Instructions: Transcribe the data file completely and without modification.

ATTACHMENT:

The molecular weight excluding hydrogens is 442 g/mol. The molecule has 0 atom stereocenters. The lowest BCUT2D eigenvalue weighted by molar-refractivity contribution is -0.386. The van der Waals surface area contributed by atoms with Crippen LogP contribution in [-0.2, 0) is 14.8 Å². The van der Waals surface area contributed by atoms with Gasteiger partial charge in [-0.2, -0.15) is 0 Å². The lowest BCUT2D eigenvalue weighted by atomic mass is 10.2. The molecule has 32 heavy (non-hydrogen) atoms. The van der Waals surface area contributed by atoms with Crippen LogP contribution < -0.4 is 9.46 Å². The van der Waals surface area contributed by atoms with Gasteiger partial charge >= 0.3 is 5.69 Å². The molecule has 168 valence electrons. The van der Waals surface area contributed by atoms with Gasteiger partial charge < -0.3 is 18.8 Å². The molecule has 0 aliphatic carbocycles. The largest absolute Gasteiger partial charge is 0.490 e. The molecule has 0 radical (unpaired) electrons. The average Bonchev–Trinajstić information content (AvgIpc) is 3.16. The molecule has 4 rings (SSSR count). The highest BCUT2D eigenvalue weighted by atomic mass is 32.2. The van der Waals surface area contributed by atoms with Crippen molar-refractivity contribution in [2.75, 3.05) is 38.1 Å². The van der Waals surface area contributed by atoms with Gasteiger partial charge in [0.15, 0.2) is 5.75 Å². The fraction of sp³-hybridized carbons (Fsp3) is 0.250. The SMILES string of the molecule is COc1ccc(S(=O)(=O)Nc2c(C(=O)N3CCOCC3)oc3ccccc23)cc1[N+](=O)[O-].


The molecular weight excluding hydrogens is 442 g/mol. The molecule has 0 atom stereocenters. The lowest BCUT2D eigenvalue weighted by molar-refractivity contribution is -0.386. The van der Waals surface area contributed by atoms with Crippen LogP contribution in [-0.2, 0) is 14.8 Å². The van der Waals surface area contributed by atoms with Gasteiger partial charge in [-0.2, -0.15) is 0 Å². The lowest BCUT2D eigenvalue weighted by atomic mass is 10.2. The molecule has 32 heavy (non-hydrogen) atoms. The van der Waals surface area contributed by atoms with Crippen LogP contribution < -0.4 is 9.46 Å². The van der Waals surface area contributed by atoms with Gasteiger partial charge >= 0.3 is 5.69 Å². The molecule has 168 valence electrons. The van der Waals surface area contributed by atoms with Gasteiger partial charge < -0.3 is 18.8 Å². The molecule has 0 aliphatic carbocycles. The largest absolute Gasteiger partial charge is 0.490 e. The molecule has 0 radical (unpaired) electrons. The average Bonchev–Trinajstić information content (AvgIpc) is 3.16. The molecule has 4 rings (SSSR count). The highest BCUT2D eigenvalue weighted by atomic mass is 32.2. The van der Waals surface area contributed by atoms with Crippen molar-refractivity contribution in [2.75, 3.05) is 38.1 Å². The van der Waals surface area contributed by atoms with Gasteiger partial charge in [0.15, 0.2) is 5.75 Å². The fraction of sp³-hybridized carbons (Fsp3) is 0.250. The SMILES string of the molecule is COc1ccc(S(=O)(=O)Nc2c(C(=O)N3CCOCC3)oc3ccccc23)cc1[N+](=O)[O-].